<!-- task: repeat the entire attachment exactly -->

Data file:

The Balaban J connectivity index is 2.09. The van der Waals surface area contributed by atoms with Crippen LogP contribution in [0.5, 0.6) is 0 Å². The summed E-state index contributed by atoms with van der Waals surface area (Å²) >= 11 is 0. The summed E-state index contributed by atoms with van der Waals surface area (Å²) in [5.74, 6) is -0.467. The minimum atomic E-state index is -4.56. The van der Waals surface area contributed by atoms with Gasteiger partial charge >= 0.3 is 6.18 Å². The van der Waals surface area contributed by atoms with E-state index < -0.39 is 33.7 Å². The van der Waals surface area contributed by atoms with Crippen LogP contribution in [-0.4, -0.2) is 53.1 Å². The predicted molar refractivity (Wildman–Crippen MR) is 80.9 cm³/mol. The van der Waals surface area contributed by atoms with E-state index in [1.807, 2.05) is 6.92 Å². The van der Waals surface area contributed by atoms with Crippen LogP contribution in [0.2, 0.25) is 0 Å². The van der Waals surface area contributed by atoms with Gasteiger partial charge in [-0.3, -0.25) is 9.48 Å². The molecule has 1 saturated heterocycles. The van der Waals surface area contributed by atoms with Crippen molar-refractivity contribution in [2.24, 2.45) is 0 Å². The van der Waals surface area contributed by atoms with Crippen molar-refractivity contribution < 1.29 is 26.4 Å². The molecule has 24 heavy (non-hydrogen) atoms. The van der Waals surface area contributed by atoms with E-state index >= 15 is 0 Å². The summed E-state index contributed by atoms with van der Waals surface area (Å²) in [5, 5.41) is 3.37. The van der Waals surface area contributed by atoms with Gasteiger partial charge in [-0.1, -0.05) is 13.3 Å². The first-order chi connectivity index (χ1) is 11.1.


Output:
The Balaban J connectivity index is 2.09. The van der Waals surface area contributed by atoms with Crippen LogP contribution in [0.5, 0.6) is 0 Å². The summed E-state index contributed by atoms with van der Waals surface area (Å²) >= 11 is 0. The summed E-state index contributed by atoms with van der Waals surface area (Å²) in [5.74, 6) is -0.467. The minimum atomic E-state index is -4.56. The van der Waals surface area contributed by atoms with Gasteiger partial charge >= 0.3 is 6.18 Å². The van der Waals surface area contributed by atoms with E-state index < -0.39 is 33.7 Å². The van der Waals surface area contributed by atoms with Crippen LogP contribution in [-0.4, -0.2) is 53.1 Å². The predicted molar refractivity (Wildman–Crippen MR) is 80.9 cm³/mol. The van der Waals surface area contributed by atoms with E-state index in [1.807, 2.05) is 6.92 Å². The van der Waals surface area contributed by atoms with Crippen LogP contribution in [0.2, 0.25) is 0 Å². The van der Waals surface area contributed by atoms with Gasteiger partial charge in [-0.3, -0.25) is 9.48 Å². The molecule has 1 saturated heterocycles. The van der Waals surface area contributed by atoms with Crippen molar-refractivity contribution in [2.24, 2.45) is 0 Å². The van der Waals surface area contributed by atoms with Crippen molar-refractivity contribution < 1.29 is 26.4 Å². The molecule has 24 heavy (non-hydrogen) atoms. The van der Waals surface area contributed by atoms with E-state index >= 15 is 0 Å². The summed E-state index contributed by atoms with van der Waals surface area (Å²) in [5, 5.41) is 3.37. The van der Waals surface area contributed by atoms with Gasteiger partial charge in [-0.1, -0.05) is 13.3 Å². The first-order chi connectivity index (χ1) is 11.1.